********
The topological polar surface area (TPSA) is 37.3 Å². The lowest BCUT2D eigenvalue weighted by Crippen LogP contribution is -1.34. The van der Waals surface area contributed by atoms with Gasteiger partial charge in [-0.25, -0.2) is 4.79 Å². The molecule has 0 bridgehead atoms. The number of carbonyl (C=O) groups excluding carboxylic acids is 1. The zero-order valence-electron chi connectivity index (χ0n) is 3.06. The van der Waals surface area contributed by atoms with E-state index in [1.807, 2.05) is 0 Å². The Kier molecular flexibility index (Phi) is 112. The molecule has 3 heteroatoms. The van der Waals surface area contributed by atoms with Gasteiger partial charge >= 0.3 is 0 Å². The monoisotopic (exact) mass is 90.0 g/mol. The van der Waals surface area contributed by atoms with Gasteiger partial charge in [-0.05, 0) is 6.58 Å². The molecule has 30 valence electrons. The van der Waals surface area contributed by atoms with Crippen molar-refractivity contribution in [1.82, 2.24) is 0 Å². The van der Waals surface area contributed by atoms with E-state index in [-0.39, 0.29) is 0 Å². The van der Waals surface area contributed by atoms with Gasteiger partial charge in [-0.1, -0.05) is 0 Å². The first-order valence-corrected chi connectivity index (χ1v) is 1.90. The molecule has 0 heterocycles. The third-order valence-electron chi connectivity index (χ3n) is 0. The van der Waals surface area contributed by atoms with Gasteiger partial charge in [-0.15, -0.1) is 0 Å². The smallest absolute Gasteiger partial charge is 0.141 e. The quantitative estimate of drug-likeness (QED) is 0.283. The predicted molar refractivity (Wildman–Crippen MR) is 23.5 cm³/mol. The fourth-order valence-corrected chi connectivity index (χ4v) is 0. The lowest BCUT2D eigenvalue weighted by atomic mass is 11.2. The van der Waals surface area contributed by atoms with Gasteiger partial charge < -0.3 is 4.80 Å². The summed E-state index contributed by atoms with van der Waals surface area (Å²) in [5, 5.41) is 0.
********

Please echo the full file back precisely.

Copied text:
The topological polar surface area (TPSA) is 37.3 Å². The lowest BCUT2D eigenvalue weighted by Crippen LogP contribution is -1.34. The van der Waals surface area contributed by atoms with Gasteiger partial charge in [-0.25, -0.2) is 4.79 Å². The molecule has 0 bridgehead atoms. The number of carbonyl (C=O) groups excluding carboxylic acids is 1. The zero-order valence-electron chi connectivity index (χ0n) is 3.06. The van der Waals surface area contributed by atoms with E-state index in [1.807, 2.05) is 0 Å². The Kier molecular flexibility index (Phi) is 112. The molecule has 3 heteroatoms. The van der Waals surface area contributed by atoms with Gasteiger partial charge >= 0.3 is 0 Å². The monoisotopic (exact) mass is 90.0 g/mol. The van der Waals surface area contributed by atoms with Gasteiger partial charge in [-0.05, 0) is 6.58 Å². The molecule has 30 valence electrons. The van der Waals surface area contributed by atoms with Crippen molar-refractivity contribution in [1.82, 2.24) is 0 Å². The van der Waals surface area contributed by atoms with E-state index in [-0.39, 0.29) is 0 Å². The van der Waals surface area contributed by atoms with Gasteiger partial charge in [-0.1, -0.05) is 0 Å². The first-order valence-corrected chi connectivity index (χ1v) is 1.90. The molecule has 0 heterocycles. The third-order valence-electron chi connectivity index (χ3n) is 0. The van der Waals surface area contributed by atoms with Gasteiger partial charge in [-0.15, -0.1) is 0 Å². The smallest absolute Gasteiger partial charge is 0.141 e. The quantitative estimate of drug-likeness (QED) is 0.283. The predicted molar refractivity (Wildman–Crippen MR) is 23.5 cm³/mol. The fourth-order valence-corrected chi connectivity index (χ4v) is 0. The lowest BCUT2D eigenvalue weighted by atomic mass is 11.2. The van der Waals surface area contributed by atoms with Gasteiger partial charge < -0.3 is 4.80 Å². The summed E-state index contributed by atoms with van der Waals surface area (Å²) in [5, 5.41) is 0.